KKDay, a startup from Taiwan that operates a platform that helps travelers find local activities, has raised $10.5 million.
The funding round was led by Japanese travel operator H.I.S. with participation from existing backer MindWorks Ventures, the Hong Kong-based VC.
KKDay is one of a number of services that cater to Asia’s burgeoning regional tourism market. The idea is to allow travelers to find experiences, tours and travel in their destination city, for example, a river cruise, museum visit, or city sightseeing tour. Since we all have a smartphone these days, KKDay lets people browse their options and book their choices ahead of time or on-the-ground while taking a cut of the transaction.
The target is to digitize and then take a slice of the travel tour and activities market that is predicted to grow by one-third to reach $183 billion by 2020, according to travel-focused analyst firm Phocuswright.
To get there, KKDay is turning to a traditional player for help.
H.I.S. was established in 1980 and today it employs close to 17,000 people with offices in over 150 cities in some-80 countries worldwide. The company, which recorded more than $5.5 billion in annual sales, is an old school, bricks and mortar travel firm, whereas three-year-old KKDay is a new, digital entrant that’s predominantly Asia-focused. Hence there is plenty of potential to work together.
“H.I.S. is not just a financial investor, but is valued as a strategic investor. Their product can use our platform and internet channel to expand their business globally,” KKDay CEO Ming Chen told TechCrunch in an interview.
On the reverse side, KKDay benefits by boosting its inventory with H.I.S.’s decades-old business. On the customer support-side, its network of country-based offices and agents can give KKDay customers a physical point of call if they need it, or simply the peace of mind that comes with that.
The match sounds ideal, so why not go the full hog and bring the two companies together? That’s not happening, according to KKDay CFO Weichun Liu.
“We made it very clear that this partnership is a means for both us to do what we are best at. There is no discussion on merger and acquisition so far,” she explained to TechCrunch.
But Liu believes that the relationship is essentially preparation for when large online travel giants enter the travel activity space.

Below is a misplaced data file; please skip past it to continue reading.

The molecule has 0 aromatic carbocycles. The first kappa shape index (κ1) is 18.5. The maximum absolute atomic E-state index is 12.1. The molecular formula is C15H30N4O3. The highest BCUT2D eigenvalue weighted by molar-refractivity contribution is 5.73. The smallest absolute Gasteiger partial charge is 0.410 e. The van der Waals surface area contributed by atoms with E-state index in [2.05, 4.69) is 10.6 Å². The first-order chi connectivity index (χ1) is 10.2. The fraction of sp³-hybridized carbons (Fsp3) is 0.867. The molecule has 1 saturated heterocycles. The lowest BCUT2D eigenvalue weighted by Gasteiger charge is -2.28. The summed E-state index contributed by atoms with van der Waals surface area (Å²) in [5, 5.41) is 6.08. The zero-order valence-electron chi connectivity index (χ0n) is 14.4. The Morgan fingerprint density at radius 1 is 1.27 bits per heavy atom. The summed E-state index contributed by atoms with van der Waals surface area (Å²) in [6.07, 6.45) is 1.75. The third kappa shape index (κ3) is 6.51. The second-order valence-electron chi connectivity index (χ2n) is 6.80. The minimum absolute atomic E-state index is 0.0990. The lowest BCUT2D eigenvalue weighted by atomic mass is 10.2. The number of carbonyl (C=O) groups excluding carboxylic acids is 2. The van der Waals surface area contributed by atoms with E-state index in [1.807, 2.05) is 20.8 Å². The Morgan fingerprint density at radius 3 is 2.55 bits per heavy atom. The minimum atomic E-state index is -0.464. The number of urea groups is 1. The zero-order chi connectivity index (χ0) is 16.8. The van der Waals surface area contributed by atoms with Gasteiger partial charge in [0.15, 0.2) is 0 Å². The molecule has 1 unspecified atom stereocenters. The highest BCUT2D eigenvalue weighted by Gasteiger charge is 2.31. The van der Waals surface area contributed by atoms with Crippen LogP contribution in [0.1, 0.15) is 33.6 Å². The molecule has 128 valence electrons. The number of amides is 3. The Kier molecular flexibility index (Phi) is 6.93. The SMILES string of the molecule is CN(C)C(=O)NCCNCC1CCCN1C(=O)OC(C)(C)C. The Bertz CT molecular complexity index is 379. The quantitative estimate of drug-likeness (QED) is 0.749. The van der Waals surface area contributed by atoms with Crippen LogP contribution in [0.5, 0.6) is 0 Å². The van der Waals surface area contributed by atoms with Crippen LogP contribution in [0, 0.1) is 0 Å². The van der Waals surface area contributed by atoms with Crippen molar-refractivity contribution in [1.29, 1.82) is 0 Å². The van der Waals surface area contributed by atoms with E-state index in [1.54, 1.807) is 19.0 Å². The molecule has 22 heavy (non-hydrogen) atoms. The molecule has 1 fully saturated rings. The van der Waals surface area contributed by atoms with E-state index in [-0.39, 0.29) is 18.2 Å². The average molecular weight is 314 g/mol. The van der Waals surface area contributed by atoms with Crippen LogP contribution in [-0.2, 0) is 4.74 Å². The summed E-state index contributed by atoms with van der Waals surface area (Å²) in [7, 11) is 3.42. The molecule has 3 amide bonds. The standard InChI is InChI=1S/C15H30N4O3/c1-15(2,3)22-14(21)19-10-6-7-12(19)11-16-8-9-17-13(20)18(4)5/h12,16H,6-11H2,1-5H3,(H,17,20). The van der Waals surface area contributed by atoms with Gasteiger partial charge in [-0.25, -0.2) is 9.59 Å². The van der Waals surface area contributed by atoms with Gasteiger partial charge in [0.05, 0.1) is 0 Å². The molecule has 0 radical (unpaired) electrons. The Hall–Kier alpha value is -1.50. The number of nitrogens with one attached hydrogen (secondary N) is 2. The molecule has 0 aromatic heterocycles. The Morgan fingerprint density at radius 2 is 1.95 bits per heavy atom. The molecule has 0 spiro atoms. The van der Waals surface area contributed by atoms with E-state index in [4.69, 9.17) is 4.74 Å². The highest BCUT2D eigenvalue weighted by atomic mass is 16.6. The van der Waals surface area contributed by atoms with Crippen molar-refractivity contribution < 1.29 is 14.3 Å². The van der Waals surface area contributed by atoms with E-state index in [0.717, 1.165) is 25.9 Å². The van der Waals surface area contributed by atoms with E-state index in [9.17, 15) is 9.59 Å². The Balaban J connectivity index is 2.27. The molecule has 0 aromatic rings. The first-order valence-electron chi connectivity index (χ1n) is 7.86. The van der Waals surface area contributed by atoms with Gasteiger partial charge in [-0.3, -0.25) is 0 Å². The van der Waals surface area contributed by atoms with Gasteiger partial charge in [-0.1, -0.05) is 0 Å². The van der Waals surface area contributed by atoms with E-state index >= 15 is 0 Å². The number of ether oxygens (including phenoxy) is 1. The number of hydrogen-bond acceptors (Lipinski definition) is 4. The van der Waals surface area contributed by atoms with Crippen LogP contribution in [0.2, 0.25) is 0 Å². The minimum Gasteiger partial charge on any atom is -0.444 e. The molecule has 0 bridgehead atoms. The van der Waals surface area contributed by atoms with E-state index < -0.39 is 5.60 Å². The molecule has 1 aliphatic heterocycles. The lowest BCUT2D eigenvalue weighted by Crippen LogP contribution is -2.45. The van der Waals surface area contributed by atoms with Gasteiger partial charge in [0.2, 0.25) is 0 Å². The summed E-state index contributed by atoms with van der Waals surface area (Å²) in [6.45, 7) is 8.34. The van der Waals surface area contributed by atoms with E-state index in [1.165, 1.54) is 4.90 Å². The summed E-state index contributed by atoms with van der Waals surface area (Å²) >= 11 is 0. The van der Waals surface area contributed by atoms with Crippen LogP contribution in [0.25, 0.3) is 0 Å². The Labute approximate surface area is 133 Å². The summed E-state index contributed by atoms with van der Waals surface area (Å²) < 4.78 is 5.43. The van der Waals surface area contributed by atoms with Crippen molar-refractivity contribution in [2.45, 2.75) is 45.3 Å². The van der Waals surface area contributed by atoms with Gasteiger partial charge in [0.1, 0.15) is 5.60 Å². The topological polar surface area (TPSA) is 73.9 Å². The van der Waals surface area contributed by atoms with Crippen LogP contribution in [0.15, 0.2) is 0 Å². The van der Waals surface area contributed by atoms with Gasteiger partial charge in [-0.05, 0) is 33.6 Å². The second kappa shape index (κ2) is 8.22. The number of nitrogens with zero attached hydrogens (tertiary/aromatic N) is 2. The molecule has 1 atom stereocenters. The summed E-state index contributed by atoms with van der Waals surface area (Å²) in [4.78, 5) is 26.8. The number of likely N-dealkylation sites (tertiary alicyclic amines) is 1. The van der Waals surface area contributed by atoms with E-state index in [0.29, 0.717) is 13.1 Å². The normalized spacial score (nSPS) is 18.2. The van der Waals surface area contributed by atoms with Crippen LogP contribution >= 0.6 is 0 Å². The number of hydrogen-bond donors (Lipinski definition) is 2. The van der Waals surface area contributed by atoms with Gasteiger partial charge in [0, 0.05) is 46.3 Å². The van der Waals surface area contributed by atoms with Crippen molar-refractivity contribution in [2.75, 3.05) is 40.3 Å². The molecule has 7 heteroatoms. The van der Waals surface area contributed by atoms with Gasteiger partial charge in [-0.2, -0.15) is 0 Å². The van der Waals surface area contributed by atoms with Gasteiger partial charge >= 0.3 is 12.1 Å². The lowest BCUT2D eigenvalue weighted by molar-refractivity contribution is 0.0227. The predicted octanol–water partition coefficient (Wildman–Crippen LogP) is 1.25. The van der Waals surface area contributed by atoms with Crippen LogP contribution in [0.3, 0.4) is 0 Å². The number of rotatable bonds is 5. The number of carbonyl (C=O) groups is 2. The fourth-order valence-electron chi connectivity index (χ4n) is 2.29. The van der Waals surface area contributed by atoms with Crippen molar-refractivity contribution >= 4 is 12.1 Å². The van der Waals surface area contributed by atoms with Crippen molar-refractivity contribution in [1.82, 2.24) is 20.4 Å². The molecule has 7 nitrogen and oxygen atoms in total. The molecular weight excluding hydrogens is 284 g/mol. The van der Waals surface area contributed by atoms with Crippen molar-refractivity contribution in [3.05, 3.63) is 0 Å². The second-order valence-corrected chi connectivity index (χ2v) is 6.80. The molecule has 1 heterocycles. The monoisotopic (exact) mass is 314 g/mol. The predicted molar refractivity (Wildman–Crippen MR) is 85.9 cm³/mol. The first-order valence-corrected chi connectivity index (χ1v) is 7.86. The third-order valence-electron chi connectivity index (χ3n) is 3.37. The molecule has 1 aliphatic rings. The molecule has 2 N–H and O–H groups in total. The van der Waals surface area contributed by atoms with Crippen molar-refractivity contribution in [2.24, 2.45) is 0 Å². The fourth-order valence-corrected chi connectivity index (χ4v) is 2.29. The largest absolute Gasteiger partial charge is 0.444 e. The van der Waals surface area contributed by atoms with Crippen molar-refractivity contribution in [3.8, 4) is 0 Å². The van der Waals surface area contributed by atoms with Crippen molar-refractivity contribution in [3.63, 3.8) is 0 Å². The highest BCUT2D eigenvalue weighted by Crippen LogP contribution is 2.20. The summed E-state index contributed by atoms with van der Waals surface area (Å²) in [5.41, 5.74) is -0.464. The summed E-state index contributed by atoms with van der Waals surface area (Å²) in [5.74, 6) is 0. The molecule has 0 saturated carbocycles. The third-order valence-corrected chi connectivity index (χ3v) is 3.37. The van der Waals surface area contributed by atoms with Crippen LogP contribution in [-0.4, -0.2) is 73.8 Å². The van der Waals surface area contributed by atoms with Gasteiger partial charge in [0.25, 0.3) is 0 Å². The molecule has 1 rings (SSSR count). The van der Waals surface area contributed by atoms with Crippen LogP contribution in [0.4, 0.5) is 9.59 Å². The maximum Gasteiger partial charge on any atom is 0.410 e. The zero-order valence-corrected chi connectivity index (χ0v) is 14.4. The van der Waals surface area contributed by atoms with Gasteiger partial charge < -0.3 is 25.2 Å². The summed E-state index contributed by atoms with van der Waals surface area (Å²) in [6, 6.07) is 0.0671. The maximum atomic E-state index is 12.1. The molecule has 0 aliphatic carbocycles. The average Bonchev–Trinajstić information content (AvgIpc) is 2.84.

“If a Priceline or Expedia jumps into the market, they have more resources,” she explained. “We will try to get an early start on the finer and more difficult parts to reach first [so that] even when the bigger guys enter the market we are ahead of the game.”
Ahead of the game means taking control of the experiences themselves rather than just selling them. Already, Liu said, KKDay tailors its packages by using its own people — for example as tour guides and by renting buses itself — or works closely with contractors, but H.I.M.’s firepower and presence can supercharge that.
To illustrate the ultimate goal, Liu turns to e-commerce where, she said, consumers are happier to buy products through Amazon rather than direct from retailers.
“Amazon means a certain level of quality and guarantee, that’s our aspiration,” she said.
Longer-term goals aside, KKDay is initially looking to grow its customer numbers in China and among Western markets like Europe and the U.S.. As of now, Hong Kong, Taiwan and Korea are its largest countries, according to CEO Chen, while the H.I.M. alliance is likely to massively boost its Japan-based business.
India, another huge population, isn’t in the plans right now because outbound travel numbers from the country are lower than the likes of Korea and Japan, Liu explained.
China may be a hugely challenging market, but Chen is convinced that there’s potential for travel products if they are presented and done right.
“We can provide very high-quality products. Young Chinese today expect high-quality travel services, not only those that are cheap. They once were price sensitive before but they are now more affluent,” he said.
Beyond more traditional travel services, KKDay’s most direct rival is Klook, a business that is predominantly focused on China. The Hong Kong-based startup has raised over $90 million, including a recent $60 million Series C round in October, from investors that include Goldman Sachs, Sequoia and Matrix Partners.
Klook said it clocked five million bookings in 2016 and its claims to process one million bookings per month. KKDay doesn’t provide booking numbers, but the service claims to host over 10,000 experiences from 500-plus cities in more than 80 countries.